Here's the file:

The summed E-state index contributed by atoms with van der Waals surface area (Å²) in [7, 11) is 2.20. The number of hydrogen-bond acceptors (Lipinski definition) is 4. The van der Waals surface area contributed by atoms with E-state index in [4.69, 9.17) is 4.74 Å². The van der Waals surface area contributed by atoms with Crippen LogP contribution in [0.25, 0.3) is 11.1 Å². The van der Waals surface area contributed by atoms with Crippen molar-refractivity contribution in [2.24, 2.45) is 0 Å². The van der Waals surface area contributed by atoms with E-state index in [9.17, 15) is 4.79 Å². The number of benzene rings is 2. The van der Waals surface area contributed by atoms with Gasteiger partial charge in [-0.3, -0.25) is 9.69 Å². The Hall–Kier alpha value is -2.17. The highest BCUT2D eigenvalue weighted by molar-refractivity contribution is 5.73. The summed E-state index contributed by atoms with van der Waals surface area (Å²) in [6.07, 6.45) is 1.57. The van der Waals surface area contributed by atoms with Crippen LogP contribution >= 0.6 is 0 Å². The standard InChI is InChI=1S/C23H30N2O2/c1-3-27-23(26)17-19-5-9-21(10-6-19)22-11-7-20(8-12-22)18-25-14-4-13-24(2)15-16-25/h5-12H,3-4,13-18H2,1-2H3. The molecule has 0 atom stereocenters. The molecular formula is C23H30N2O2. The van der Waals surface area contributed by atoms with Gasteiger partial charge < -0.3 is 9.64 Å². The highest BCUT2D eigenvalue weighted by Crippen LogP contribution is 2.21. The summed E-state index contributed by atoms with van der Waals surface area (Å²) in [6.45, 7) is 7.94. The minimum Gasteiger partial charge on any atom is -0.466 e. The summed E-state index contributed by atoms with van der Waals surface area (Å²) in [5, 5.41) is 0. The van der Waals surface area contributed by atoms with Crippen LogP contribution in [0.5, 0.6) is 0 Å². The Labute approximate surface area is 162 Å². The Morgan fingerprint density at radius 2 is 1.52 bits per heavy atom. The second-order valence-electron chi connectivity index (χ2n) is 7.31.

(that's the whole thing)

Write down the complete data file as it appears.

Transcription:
The summed E-state index contributed by atoms with van der Waals surface area (Å²) in [7, 11) is 2.20. The number of hydrogen-bond acceptors (Lipinski definition) is 4. The van der Waals surface area contributed by atoms with E-state index in [4.69, 9.17) is 4.74 Å². The van der Waals surface area contributed by atoms with Crippen LogP contribution in [0.25, 0.3) is 11.1 Å². The van der Waals surface area contributed by atoms with Crippen molar-refractivity contribution in [2.24, 2.45) is 0 Å². The van der Waals surface area contributed by atoms with E-state index in [9.17, 15) is 4.79 Å². The number of benzene rings is 2. The van der Waals surface area contributed by atoms with Gasteiger partial charge in [-0.3, -0.25) is 9.69 Å². The Hall–Kier alpha value is -2.17. The highest BCUT2D eigenvalue weighted by molar-refractivity contribution is 5.73. The summed E-state index contributed by atoms with van der Waals surface area (Å²) in [6.07, 6.45) is 1.57. The van der Waals surface area contributed by atoms with Crippen LogP contribution >= 0.6 is 0 Å². The standard InChI is InChI=1S/C23H30N2O2/c1-3-27-23(26)17-19-5-9-21(10-6-19)22-11-7-20(8-12-22)18-25-14-4-13-24(2)15-16-25/h5-12H,3-4,13-18H2,1-2H3. The molecule has 0 atom stereocenters. The molecular formula is C23H30N2O2. The van der Waals surface area contributed by atoms with Gasteiger partial charge < -0.3 is 9.64 Å². The highest BCUT2D eigenvalue weighted by Crippen LogP contribution is 2.21. The summed E-state index contributed by atoms with van der Waals surface area (Å²) in [6.45, 7) is 7.94. The minimum Gasteiger partial charge on any atom is -0.466 e. The summed E-state index contributed by atoms with van der Waals surface area (Å²) in [5, 5.41) is 0. The van der Waals surface area contributed by atoms with Crippen LogP contribution in [0.5, 0.6) is 0 Å². The Labute approximate surface area is 162 Å². The Morgan fingerprint density at radius 2 is 1.52 bits per heavy atom. The second-order valence-electron chi connectivity index (χ2n) is 7.31.